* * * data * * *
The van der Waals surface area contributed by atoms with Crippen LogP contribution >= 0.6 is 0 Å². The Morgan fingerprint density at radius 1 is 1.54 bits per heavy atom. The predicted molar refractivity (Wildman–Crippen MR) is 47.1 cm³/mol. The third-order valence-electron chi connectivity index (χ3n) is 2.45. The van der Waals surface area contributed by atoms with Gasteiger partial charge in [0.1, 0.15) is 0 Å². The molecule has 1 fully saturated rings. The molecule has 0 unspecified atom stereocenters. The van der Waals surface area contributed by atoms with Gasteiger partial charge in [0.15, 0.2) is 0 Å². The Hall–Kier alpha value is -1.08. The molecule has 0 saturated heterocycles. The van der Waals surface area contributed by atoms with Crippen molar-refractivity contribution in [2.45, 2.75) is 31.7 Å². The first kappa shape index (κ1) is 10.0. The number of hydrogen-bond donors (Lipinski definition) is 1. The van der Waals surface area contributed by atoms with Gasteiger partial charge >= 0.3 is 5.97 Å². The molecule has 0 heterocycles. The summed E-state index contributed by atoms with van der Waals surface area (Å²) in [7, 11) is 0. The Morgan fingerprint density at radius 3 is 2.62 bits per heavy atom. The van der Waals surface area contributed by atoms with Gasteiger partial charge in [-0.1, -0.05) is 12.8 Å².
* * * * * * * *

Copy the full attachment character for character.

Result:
The van der Waals surface area contributed by atoms with Crippen LogP contribution >= 0.6 is 0 Å². The Morgan fingerprint density at radius 1 is 1.54 bits per heavy atom. The predicted molar refractivity (Wildman–Crippen MR) is 47.1 cm³/mol. The third-order valence-electron chi connectivity index (χ3n) is 2.45. The van der Waals surface area contributed by atoms with Gasteiger partial charge in [0.1, 0.15) is 0 Å². The molecule has 1 fully saturated rings. The molecule has 0 unspecified atom stereocenters. The van der Waals surface area contributed by atoms with Gasteiger partial charge in [0.15, 0.2) is 0 Å². The Hall–Kier alpha value is -1.08. The molecule has 0 saturated heterocycles. The van der Waals surface area contributed by atoms with Crippen molar-refractivity contribution in [2.45, 2.75) is 31.7 Å². The first kappa shape index (κ1) is 10.0. The number of hydrogen-bond donors (Lipinski definition) is 1. The van der Waals surface area contributed by atoms with Gasteiger partial charge >= 0.3 is 5.97 Å². The molecule has 0 heterocycles. The summed E-state index contributed by atoms with van der Waals surface area (Å²) in [7, 11) is 0. The Morgan fingerprint density at radius 3 is 2.62 bits per heavy atom. The van der Waals surface area contributed by atoms with Gasteiger partial charge in [-0.1, -0.05) is 12.8 Å².